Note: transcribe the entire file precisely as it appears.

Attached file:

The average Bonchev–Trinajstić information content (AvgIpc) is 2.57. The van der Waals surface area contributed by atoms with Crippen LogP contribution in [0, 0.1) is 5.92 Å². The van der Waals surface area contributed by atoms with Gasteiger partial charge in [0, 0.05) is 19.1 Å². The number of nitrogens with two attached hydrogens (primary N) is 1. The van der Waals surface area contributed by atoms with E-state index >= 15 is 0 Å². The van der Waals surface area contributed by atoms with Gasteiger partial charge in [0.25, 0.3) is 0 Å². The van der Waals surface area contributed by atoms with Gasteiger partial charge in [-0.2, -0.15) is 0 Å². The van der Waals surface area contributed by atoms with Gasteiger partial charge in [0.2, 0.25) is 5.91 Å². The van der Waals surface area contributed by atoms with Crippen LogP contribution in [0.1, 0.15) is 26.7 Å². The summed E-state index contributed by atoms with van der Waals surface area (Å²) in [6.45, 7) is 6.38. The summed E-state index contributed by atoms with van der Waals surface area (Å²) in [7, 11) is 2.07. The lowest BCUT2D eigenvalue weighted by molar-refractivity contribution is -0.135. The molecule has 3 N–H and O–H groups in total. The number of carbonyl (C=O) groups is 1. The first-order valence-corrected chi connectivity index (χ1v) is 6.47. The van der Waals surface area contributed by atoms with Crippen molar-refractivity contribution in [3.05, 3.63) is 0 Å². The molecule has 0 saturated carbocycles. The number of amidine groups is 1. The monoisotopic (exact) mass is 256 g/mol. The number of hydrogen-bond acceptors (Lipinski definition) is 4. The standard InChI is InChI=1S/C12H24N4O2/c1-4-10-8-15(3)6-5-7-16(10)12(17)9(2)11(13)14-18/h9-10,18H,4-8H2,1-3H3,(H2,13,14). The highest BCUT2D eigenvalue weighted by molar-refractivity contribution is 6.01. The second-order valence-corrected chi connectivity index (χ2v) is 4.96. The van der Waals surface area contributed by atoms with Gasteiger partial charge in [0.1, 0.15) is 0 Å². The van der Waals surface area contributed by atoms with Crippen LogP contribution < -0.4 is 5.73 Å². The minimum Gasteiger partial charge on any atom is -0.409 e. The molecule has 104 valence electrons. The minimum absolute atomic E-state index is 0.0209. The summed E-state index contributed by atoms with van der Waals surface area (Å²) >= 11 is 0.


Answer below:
The average Bonchev–Trinajstić information content (AvgIpc) is 2.57. The van der Waals surface area contributed by atoms with Crippen LogP contribution in [0, 0.1) is 5.92 Å². The van der Waals surface area contributed by atoms with Gasteiger partial charge in [0, 0.05) is 19.1 Å². The number of nitrogens with two attached hydrogens (primary N) is 1. The van der Waals surface area contributed by atoms with E-state index >= 15 is 0 Å². The van der Waals surface area contributed by atoms with Gasteiger partial charge in [0.25, 0.3) is 0 Å². The van der Waals surface area contributed by atoms with Gasteiger partial charge in [-0.2, -0.15) is 0 Å². The van der Waals surface area contributed by atoms with Gasteiger partial charge in [0.2, 0.25) is 5.91 Å². The van der Waals surface area contributed by atoms with Crippen LogP contribution in [0.1, 0.15) is 26.7 Å². The summed E-state index contributed by atoms with van der Waals surface area (Å²) in [6.45, 7) is 6.38. The summed E-state index contributed by atoms with van der Waals surface area (Å²) in [7, 11) is 2.07. The lowest BCUT2D eigenvalue weighted by molar-refractivity contribution is -0.135. The molecule has 3 N–H and O–H groups in total. The number of carbonyl (C=O) groups is 1. The first-order valence-corrected chi connectivity index (χ1v) is 6.47. The van der Waals surface area contributed by atoms with Crippen molar-refractivity contribution in [3.05, 3.63) is 0 Å². The molecule has 0 saturated carbocycles. The number of amidine groups is 1. The monoisotopic (exact) mass is 256 g/mol. The number of hydrogen-bond acceptors (Lipinski definition) is 4. The standard InChI is InChI=1S/C12H24N4O2/c1-4-10-8-15(3)6-5-7-16(10)12(17)9(2)11(13)14-18/h9-10,18H,4-8H2,1-3H3,(H2,13,14). The highest BCUT2D eigenvalue weighted by molar-refractivity contribution is 6.01. The second-order valence-corrected chi connectivity index (χ2v) is 4.96. The van der Waals surface area contributed by atoms with Gasteiger partial charge in [0.1, 0.15) is 0 Å². The van der Waals surface area contributed by atoms with Crippen LogP contribution < -0.4 is 5.73 Å². The minimum Gasteiger partial charge on any atom is -0.409 e. The molecule has 104 valence electrons. The minimum absolute atomic E-state index is 0.0209. The summed E-state index contributed by atoms with van der Waals surface area (Å²) >= 11 is 0.